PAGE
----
What is an Expert Witness?

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Your lawyer might hire expert witnesses to assist the jury in understanding complex aspects of your case.

These experts could be:

  • Accident reconstructionists
  • Doctors
  • Economists
  • Vocational rehabilitationalists
  • Seat belt experts
  • Toxicologists
  • Biomechanical engineers

These witnesses, if needed, can greatly enhance the value of your case, but they tend to be pretty expensive. Your lawyer is best qualified to determine if an expert is needed. Trust your lawyer’s judgment. Not all cases require expert witnesses, and sometimes, a jury can be turned off if you bring a “hired gun” to trial.

Why Are Expert Witnesses Important

Florida law says that if scientific, technical, or other specialized knowledge will assist the trier of fact in understanding the evidence or in determining a fact in issue, a witness qualified as an expert by knowledge, skill, experience, training, or education may testify about it in the form of an opinion or otherwise, if:

  • (1)The testimony is based on sufficient facts or data;
  • (2)The testimony is the product of reliable principles and methods; and
  • (3)The witness has applied the principles and methods reliably to the facts of the case. Fla. Stat. § 90.702.

An expert’s opinion must be based on facts or inferences supported by the record. The conclusion or opinion of an expert witness based on facts or inferences not supported by the evidence in a case has no evidentiary value.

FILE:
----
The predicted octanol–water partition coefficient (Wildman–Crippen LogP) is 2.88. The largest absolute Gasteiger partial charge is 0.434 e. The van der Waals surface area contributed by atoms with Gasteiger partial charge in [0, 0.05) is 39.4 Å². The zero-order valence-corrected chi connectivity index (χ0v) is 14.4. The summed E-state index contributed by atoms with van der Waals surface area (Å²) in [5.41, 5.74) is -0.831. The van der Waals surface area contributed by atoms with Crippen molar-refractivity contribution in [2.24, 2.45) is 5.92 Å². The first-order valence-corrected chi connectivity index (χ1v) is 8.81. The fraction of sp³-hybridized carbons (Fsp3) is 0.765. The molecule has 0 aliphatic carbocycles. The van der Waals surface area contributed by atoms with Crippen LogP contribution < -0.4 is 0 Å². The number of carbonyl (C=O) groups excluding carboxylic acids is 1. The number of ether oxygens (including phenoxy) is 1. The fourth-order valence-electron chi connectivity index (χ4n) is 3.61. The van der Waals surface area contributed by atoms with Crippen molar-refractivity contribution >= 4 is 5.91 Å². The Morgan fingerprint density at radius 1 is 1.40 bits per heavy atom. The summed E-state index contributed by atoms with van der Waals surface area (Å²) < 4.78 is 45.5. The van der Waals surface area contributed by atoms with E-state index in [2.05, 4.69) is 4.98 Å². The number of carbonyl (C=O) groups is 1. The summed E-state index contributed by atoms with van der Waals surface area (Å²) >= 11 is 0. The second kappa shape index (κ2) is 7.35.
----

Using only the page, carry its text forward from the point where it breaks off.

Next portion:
Under the Evidence Code, to be admissible, expert testimony must concern a subject beyond the common understanding of the average person. Furthermore, an expert should not be permitted to simply summarize what the expert has been told by lay witnesses§ 90.702, Fla Stat.

In addition, expert testimony should not be admitted if there is a substantial danger of unfair prejudice outweighing its probative value. The courts have recognized that juries tend to give greater importance and validity to the testimony of an expert witness. Allowing an expert to testify on matters of common understanding creates the possibility that the jury will simply accept the expert’s word and will forego independent analysis of the facts.

The jury may accept expert witness testimony, reject it, or give it the weight the jury thinks it deserves, considering the knowledge, skill, experience, training, or education of the witness, the reasons given by the witness for the opinion expressed, and all other evidence in the case. For example, the jury is free to accept or reject the testimony of a medical expert just as it may accept or reject that of any other expert.

Contact Carey Leisure Carney for a Consultation on Your Personal Injury Case

In personal injury cases, we may employ an accident reconstruction expert, or a variety of medical experts to help prove the case and win the maximum amount of damages for our client. This is a decision made only by our qualified team of attorneys at Carey Leisure Carney.